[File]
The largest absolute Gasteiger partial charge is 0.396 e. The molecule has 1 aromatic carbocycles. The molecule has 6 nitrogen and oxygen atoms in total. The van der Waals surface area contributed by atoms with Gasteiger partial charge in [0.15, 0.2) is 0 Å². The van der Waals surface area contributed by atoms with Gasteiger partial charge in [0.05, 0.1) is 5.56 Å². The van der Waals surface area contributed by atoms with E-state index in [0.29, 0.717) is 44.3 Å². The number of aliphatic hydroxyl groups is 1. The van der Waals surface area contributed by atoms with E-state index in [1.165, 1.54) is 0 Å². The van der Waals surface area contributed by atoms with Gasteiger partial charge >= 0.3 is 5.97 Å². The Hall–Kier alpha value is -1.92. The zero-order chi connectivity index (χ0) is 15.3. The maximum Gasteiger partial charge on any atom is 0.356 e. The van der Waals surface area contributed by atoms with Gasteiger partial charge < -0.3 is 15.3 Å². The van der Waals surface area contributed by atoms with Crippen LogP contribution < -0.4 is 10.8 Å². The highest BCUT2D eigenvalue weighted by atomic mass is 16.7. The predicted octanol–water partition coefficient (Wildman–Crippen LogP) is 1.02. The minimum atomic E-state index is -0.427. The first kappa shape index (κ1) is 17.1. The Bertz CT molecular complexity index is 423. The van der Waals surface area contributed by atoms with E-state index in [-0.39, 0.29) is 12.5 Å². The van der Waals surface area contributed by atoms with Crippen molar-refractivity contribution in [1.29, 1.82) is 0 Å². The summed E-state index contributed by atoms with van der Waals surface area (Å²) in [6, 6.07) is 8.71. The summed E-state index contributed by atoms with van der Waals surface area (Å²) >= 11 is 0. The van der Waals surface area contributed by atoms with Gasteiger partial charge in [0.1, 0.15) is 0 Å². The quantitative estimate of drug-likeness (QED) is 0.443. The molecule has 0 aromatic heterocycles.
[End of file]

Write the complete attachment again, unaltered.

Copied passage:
The largest absolute Gasteiger partial charge is 0.396 e. The molecule has 1 aromatic carbocycles. The molecule has 6 nitrogen and oxygen atoms in total. The van der Waals surface area contributed by atoms with Gasteiger partial charge in [0.15, 0.2) is 0 Å². The van der Waals surface area contributed by atoms with Gasteiger partial charge in [0.05, 0.1) is 5.56 Å². The van der Waals surface area contributed by atoms with E-state index in [0.29, 0.717) is 44.3 Å². The number of aliphatic hydroxyl groups is 1. The van der Waals surface area contributed by atoms with E-state index in [1.165, 1.54) is 0 Å². The van der Waals surface area contributed by atoms with Gasteiger partial charge >= 0.3 is 5.97 Å². The Hall–Kier alpha value is -1.92. The zero-order chi connectivity index (χ0) is 15.3. The maximum Gasteiger partial charge on any atom is 0.356 e. The van der Waals surface area contributed by atoms with Gasteiger partial charge < -0.3 is 15.3 Å². The van der Waals surface area contributed by atoms with Crippen LogP contribution < -0.4 is 10.8 Å². The highest BCUT2D eigenvalue weighted by atomic mass is 16.7. The predicted octanol–water partition coefficient (Wildman–Crippen LogP) is 1.02. The minimum atomic E-state index is -0.427. The first kappa shape index (κ1) is 17.1. The Bertz CT molecular complexity index is 423. The van der Waals surface area contributed by atoms with E-state index in [-0.39, 0.29) is 12.5 Å². The van der Waals surface area contributed by atoms with Crippen molar-refractivity contribution in [1.29, 1.82) is 0 Å². The summed E-state index contributed by atoms with van der Waals surface area (Å²) in [6, 6.07) is 8.71. The summed E-state index contributed by atoms with van der Waals surface area (Å²) >= 11 is 0. The van der Waals surface area contributed by atoms with Gasteiger partial charge in [0.1, 0.15) is 0 Å². The quantitative estimate of drug-likeness (QED) is 0.443. The molecule has 0 aromatic heterocycles.